On Tuesday, the White House released its budget for fiscal year 2015, asking Congress to appropriate nearly $4 trillion, significantly higher than more recent budget proposals. The budget calls for additional funding for infrastructure, education, and job training. It sets forth an ambitious blueprint for Democratic priorities, which was likely crafted more as a tool to use in the upcoming mid-term election than as a working budget proposal. Noticeably absent from the proposal is a provision to tie Social Security rate increases to chained CPI, which was a major concession the administration made in prior budget proposals.
Republican lawmakers quickly slammed the budget proposal for increasing spending and taxes. It is unlikely to pass the Republican-controlled House. Rep. Paul Ryan (R-WI), who serves as the House Budget Committee Chairman, said "This budget isn't a serious document, it's a campaign brochure." He plans to release the House's budget plan next month. Prior Ryan budget proposals have called for converting Medicaid to a block grant program, and converting Medicare to a voucher system in which seniors receive subsidies to purchase private insurance.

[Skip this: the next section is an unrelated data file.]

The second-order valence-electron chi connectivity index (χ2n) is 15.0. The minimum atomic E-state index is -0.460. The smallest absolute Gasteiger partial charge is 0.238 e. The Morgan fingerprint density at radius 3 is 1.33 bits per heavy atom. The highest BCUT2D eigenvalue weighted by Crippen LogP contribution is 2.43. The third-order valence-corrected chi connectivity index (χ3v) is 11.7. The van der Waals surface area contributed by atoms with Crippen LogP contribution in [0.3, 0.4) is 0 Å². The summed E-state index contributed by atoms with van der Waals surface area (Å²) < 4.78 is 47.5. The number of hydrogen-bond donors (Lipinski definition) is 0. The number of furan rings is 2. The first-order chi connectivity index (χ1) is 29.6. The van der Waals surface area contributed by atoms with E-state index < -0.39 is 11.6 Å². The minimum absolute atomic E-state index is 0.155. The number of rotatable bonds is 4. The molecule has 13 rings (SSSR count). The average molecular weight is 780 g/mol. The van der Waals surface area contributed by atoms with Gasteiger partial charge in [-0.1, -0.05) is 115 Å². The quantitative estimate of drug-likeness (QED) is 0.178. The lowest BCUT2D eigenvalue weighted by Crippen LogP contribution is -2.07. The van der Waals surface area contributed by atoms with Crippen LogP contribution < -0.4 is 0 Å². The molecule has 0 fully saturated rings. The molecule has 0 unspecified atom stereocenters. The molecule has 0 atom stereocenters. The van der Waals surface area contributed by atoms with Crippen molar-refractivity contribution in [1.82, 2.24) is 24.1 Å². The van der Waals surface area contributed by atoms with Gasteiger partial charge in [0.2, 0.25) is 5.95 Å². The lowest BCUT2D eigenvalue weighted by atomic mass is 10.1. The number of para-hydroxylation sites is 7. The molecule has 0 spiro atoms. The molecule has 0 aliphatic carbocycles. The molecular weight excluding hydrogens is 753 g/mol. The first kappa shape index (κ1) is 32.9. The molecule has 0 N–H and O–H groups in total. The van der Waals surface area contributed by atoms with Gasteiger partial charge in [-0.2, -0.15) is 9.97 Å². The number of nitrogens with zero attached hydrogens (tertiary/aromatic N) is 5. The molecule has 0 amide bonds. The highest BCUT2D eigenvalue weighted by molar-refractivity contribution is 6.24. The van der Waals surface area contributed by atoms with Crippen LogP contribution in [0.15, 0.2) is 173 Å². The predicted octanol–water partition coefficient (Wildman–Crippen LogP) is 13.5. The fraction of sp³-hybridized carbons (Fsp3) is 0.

Medicaid funding totals are slightly higher than FY2014 levels. The budget would extend the Medicaid primary care payment increase through 2015, with the federal government covering the difference between the Medicaid and Medicare rate. Other notable Medicaid-related provisions in the budget include funding tied to:
- Rebasing future disproportionate share hospital allotments;
- Permanently extending express lane eligibility for children in CHIP;
- Limiting Medicaid reimbursement of durable medicaid equipment based on Medicare rates;
- Providing home and community-based waiver services to children and youth eligible for psychiatric residential treatment facilities;
- Lowering Medicaid drug costs for states and the federal government;
- Improvements to program integrity for Medicaid drug coverage;
- Increasing access to and transparency of Medicaid drug pricing data;
- Expanding state flexibility to provide benchmark benefit packages;
- Extending transition medical assistance through 2015;
- Extending the qualified individual program through 2015;
- Additional Medicaid program integrity proposals to combat fraud, waste, and abuse.
The Department of Health and Human Services' overview of the budget, which includes detailed breakdowns of Medicaid and Medicare provisions, is available here.